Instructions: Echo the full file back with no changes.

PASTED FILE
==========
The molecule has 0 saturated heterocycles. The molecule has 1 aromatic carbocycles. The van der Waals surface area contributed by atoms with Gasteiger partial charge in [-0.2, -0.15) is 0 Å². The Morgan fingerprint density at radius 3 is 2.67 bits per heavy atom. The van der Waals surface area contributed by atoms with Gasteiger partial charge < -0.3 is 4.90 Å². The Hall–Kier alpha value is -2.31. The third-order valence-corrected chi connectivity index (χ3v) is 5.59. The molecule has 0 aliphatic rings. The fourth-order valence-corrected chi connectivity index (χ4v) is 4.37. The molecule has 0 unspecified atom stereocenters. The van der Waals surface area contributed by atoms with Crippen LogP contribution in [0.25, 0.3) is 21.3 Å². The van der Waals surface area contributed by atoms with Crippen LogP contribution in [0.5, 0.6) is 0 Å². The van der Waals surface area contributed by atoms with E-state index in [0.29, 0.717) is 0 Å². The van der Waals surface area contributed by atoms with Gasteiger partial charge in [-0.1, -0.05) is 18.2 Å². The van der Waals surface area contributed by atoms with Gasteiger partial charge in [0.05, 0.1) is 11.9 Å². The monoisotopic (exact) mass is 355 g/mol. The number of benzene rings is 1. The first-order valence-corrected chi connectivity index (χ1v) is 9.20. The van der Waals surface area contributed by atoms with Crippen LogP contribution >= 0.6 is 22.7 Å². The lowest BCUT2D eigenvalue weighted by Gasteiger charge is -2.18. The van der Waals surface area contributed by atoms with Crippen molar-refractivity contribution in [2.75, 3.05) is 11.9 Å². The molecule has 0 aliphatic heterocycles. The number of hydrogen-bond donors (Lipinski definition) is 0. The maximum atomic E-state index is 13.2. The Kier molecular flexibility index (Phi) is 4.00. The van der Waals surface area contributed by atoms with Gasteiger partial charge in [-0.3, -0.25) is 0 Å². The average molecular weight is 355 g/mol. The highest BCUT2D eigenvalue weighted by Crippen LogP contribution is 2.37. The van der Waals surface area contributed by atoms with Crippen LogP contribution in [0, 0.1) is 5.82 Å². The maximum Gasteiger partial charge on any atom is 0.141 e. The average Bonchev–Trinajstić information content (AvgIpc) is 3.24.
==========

The molecule has 0 saturated heterocycles. The molecule has 1 aromatic carbocycles. The van der Waals surface area contributed by atoms with Gasteiger partial charge in [-0.2, -0.15) is 0 Å². The Morgan fingerprint density at radius 3 is 2.67 bits per heavy atom. The van der Waals surface area contributed by atoms with Gasteiger partial charge < -0.3 is 4.90 Å². The Hall–Kier alpha value is -2.31. The third-order valence-corrected chi connectivity index (χ3v) is 5.59. The molecule has 0 aliphatic rings. The fourth-order valence-corrected chi connectivity index (χ4v) is 4.37. The molecule has 0 unspecified atom stereocenters. The van der Waals surface area contributed by atoms with Crippen LogP contribution in [0.25, 0.3) is 21.3 Å². The van der Waals surface area contributed by atoms with Crippen LogP contribution in [0.5, 0.6) is 0 Å². The van der Waals surface area contributed by atoms with E-state index in [0.29, 0.717) is 0 Å². The van der Waals surface area contributed by atoms with Gasteiger partial charge in [-0.1, -0.05) is 18.2 Å². The van der Waals surface area contributed by atoms with Gasteiger partial charge in [0.05, 0.1) is 11.9 Å². The monoisotopic (exact) mass is 355 g/mol. The number of benzene rings is 1. The first-order valence-corrected chi connectivity index (χ1v) is 9.20. The van der Waals surface area contributed by atoms with Crippen LogP contribution >= 0.6 is 22.7 Å². The lowest BCUT2D eigenvalue weighted by Gasteiger charge is -2.18. The van der Waals surface area contributed by atoms with Crippen molar-refractivity contribution in [2.75, 3.05) is 11.9 Å². The molecule has 0 aliphatic heterocycles. The number of hydrogen-bond donors (Lipinski definition) is 0. The maximum atomic E-state index is 13.2. The Kier molecular flexibility index (Phi) is 4.00. The van der Waals surface area contributed by atoms with Gasteiger partial charge in [-0.3, -0.25) is 0 Å². The average molecular weight is 355 g/mol. The highest BCUT2D eigenvalue weighted by Crippen LogP contribution is 2.37. The van der Waals surface area contributed by atoms with Crippen LogP contribution in [0, 0.1) is 5.82 Å². The maximum Gasteiger partial charge on any atom is 0.141 e. The average Bonchev–Trinajstić information content (AvgIpc) is 3.24.